Medical imaging

Whether you need an X-ray for a broken bone, ultrasound to catch a glimpse of your unborn baby, or a routine mammogram, Spotsylvania Regional’s medical imaging center has the equipment and experienced staff to get it done quickly and accurately, with same-day or next-day availability for many procedures.

State-of-the-art diagnostic imaging services

We offer a full range of equipment and diagnostic procedures, including a 64-slice CT scanner, an MRI with breast capabilities, nuclear medicine, ultrasound, interventional radiology, fluoroscopy, and PET/CT. We also have a Picture Archiving Communication System (PACS), which lets us share your diagnostic images with other medical facilities so you don't have to carry them to every physician you see.

All of our equipment is digital. For example, when you get an X-ray, you don't need to wait for the film—your image will be up on the screen within seconds. The faster our imaging services are, the faster you can be back with your loved ones.

Our board-certified radiologists use the latest advances in imaging and radiological technology to help your doctor accurately diagnose and treat your condition for optimal results.

Special imaging services for women

Our imaging department offers a full complement of diagnostic imaging services for women, including:

  • Digital mammography w/CAD (computer aided detection)
    • Using breast pads used for added comfort
  • Breast Cancer Risk Assessment
  • Breast Ultrasound
  • Minimally invasive image guided biopsy and aspiration
  • Stereotactic breast biopsy
  • Breast MRI
  • Bone Density

We have a specialized breast cancer and oncology nurse navigator who helps guide and support cancer patients through their journey from point of suspicion to diagnosis to survivorship.

CT scan

What is a CT scan?

A CT (computed tomography) scan, also known as a CAT scan, is a medical diagnostic imaging procedure where a thin beam of x-rays is focused on a specific part of your body, such as the head, chest, abdomen or spine, producing a cross-sectional image of the body part.

These images give medical personnel a “picture” of what’s happening inside your body and are used to detect:

  • Broken bones
  • Cancers
  • Blood clots
  • Infection
  • Signs of heart disease
  • Signs of internal bleeding

CT scanning technology is especially helpful in providing a quick examination of people who may have internal injuries from a car accident or another type of trauma. Besides diagnosing disease or injury, CT scans are used to guide biopsies and to plan medical, surgical or radiation treatment.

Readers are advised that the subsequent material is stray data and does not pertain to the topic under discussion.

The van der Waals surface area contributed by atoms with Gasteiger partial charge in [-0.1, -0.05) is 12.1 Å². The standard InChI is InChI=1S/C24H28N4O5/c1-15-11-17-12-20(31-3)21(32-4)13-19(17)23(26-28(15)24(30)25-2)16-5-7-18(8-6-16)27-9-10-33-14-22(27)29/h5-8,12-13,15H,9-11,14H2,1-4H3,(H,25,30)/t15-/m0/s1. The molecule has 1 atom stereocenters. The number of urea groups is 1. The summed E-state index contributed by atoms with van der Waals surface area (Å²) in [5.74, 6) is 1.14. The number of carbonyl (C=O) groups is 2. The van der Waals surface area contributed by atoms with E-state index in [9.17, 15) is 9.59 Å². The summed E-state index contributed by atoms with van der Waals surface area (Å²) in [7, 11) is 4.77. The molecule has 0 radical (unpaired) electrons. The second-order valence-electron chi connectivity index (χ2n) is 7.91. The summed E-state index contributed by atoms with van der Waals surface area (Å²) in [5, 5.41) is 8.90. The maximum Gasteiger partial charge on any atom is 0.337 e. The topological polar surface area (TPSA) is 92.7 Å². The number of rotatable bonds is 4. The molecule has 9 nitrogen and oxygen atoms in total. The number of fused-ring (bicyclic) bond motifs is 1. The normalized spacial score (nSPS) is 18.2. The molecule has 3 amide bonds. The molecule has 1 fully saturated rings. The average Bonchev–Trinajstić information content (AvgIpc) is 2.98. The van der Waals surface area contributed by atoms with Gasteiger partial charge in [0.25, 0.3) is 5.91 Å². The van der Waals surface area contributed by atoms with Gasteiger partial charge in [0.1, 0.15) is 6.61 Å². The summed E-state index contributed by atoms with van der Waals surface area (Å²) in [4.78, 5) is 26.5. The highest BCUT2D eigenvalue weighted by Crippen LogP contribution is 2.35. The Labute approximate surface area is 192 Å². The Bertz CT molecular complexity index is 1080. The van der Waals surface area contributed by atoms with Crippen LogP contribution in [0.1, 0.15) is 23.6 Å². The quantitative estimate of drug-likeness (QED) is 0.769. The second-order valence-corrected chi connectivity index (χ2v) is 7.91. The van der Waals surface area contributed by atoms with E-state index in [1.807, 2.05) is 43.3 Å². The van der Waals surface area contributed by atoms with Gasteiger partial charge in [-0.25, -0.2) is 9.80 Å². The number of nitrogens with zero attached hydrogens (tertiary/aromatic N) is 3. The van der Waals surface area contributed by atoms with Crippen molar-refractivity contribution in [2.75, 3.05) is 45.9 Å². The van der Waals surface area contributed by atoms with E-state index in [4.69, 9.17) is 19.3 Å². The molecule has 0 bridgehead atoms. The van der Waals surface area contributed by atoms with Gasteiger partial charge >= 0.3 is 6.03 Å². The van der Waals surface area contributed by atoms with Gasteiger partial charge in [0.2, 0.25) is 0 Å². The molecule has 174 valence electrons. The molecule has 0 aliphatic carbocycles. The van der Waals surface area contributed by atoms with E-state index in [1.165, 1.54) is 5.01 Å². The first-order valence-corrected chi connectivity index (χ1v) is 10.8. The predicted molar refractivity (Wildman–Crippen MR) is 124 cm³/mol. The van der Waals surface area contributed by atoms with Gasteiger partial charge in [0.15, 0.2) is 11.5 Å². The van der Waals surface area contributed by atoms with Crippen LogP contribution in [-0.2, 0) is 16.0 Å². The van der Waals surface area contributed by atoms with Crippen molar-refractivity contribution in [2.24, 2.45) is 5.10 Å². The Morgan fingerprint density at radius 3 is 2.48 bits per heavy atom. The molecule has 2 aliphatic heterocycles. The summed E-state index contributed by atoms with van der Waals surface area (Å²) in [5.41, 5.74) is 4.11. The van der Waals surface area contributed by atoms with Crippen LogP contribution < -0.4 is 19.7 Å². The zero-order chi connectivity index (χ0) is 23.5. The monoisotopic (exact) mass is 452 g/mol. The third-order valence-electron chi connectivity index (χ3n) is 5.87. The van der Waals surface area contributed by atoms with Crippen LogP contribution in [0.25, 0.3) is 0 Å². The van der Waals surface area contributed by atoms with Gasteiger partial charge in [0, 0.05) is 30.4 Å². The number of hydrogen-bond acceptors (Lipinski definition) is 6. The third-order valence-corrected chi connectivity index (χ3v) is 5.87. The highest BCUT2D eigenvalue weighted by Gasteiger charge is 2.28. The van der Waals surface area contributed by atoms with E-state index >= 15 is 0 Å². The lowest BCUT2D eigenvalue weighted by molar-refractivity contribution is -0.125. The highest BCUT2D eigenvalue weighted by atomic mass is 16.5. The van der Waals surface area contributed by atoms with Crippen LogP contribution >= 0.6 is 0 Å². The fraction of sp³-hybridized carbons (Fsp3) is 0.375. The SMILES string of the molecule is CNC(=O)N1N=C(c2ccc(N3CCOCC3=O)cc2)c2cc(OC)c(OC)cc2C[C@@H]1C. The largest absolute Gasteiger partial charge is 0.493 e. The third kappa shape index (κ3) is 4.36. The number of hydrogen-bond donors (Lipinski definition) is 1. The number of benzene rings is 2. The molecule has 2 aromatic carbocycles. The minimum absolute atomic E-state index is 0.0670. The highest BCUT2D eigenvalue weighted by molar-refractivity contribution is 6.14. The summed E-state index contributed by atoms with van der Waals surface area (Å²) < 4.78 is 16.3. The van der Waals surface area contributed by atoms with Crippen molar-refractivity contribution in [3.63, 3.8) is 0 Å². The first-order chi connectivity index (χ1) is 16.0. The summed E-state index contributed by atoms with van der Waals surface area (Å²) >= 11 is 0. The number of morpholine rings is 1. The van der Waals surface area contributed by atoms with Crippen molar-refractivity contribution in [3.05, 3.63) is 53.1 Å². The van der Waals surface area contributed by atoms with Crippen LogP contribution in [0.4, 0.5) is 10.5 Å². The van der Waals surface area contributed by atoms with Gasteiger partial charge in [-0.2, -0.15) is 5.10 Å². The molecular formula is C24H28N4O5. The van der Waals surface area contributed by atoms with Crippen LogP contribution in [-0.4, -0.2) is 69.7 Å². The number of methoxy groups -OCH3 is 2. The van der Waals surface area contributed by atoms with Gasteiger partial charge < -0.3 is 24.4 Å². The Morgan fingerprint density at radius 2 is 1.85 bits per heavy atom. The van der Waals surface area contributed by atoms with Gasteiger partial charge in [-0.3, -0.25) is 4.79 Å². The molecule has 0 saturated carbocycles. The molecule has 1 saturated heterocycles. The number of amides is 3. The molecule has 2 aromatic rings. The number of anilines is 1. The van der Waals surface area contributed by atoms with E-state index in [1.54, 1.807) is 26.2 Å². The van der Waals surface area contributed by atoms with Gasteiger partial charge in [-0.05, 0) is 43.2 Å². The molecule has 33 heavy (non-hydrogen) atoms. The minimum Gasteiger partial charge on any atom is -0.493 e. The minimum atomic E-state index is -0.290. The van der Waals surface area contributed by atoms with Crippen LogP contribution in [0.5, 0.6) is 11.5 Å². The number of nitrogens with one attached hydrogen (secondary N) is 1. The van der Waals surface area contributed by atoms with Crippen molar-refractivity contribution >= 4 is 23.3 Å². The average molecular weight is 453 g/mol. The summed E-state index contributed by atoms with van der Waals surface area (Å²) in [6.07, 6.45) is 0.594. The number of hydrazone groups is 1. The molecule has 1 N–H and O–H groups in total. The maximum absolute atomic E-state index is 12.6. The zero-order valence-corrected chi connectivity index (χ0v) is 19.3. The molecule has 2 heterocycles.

Preparing for your CT scan

Let your technologist know if...

  • You are or there is a possibility you are pregnant
  • You are allergic to iodine, x-ray dye or IVP dye
  • You have had a CT scan before and experienced any discomfort from the injection
  • You are diabetic

Please fill out this questionnaire and bring it to your appointment.

What to expect during your CT scan

Before the CT begins, the technologist will review your history with you to ensure your safety.

  • The procedure is painless, noninvasive and usually takes only 10-15 minutes.
  • You may wear comfortable clothes, such as a sweat suit. For some exams, you may be asked to change into a gown.
  • For some exams, in addition to an IV injection, you may be asked to drink a contrast solution.
  • You will be asked to lie on a table that slides into the ring-shaped CT scan machine. The part of your body being scanned will be placed in the middle of the ring.
  • The technologist will leave the room and observe through a window.
  • The table will move periodically, and you will hear clicking or buzzing noises as the table moves. It is important that you lie still and follow any breathing instructions.

After your CT scan

You will be able to leave immediately following the exam, and the technologist will provide any necessary instructions. The interpreting radiologist will send the results to your ordering physician, and your physician will contact you with the results.